01 August 2014
The Bretton Woods agreement, 70 years old in July, had established institutions to promote law and order in international economic relations: the International Monetary Fund (IMF) to promote macroeconomic stability, the GATT (and its successor, the World Trade Organisation or WTO) to ensure an open trading environment, and the World Bank to provide development finance for poverty reduction. The smooth operation of this rules-based global economic architecture led by the US contributed to the unprecedented economic growth and prosperity worldwide in the post-World War II period.
In more recent times, however, this architecture has lost much of its legitimacy because world trade and GDP shares of emerging markets especially those in Asia have risen more rapidly than their shares in IMF quotas. For example, China accounts for 13.6 per cent of the global economy (in terms of purchasing power parity) but its voting power is only 3.8 per cent less than that of the Benelux countries.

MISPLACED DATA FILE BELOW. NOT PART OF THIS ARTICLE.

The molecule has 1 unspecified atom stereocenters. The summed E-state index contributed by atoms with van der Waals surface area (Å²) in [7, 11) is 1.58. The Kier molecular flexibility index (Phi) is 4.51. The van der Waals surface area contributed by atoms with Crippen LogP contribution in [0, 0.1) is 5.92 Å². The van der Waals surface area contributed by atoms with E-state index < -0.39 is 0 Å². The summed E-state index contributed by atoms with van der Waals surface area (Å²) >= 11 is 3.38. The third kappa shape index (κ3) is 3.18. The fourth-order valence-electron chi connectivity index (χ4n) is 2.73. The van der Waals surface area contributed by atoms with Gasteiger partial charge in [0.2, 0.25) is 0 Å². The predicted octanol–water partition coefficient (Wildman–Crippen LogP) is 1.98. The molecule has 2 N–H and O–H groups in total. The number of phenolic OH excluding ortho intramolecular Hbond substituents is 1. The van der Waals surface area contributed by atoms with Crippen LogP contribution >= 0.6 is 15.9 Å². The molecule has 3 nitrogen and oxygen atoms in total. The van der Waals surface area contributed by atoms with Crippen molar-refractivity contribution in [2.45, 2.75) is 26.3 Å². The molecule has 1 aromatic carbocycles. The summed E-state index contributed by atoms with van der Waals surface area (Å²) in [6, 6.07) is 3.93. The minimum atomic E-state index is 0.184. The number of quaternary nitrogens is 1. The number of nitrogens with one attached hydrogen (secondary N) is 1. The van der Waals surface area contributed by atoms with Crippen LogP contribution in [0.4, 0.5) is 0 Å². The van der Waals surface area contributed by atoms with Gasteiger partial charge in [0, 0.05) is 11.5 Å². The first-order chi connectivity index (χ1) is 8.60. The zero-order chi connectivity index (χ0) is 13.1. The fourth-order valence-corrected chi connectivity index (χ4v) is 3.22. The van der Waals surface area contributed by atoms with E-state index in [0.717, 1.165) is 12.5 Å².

It is not that the IMF management and Washington have not made the effort. In November 2010, the IMF management had proposed what it labelled as the “most fundamental governance overhaul in the Fund’s 65-year history”. If approved the proposal would have reduced some of the quota misalignment at the IMF, fulfilled the G20 pledge to transfer six per cent of the quota to dynamic emerging markets, and given China the third largest voice in the IMF. However, despite the strong support of President Barack Obama, the proposal remains stuck in the US Congress. The cost of this delay is rising.
… Pradumna B. Rana is Associate Professor at the S. Rajaratnam School of International Studies, Nanyang Technological University
CMS / GPO / RSIS / Online
Last updated on 07/08/2014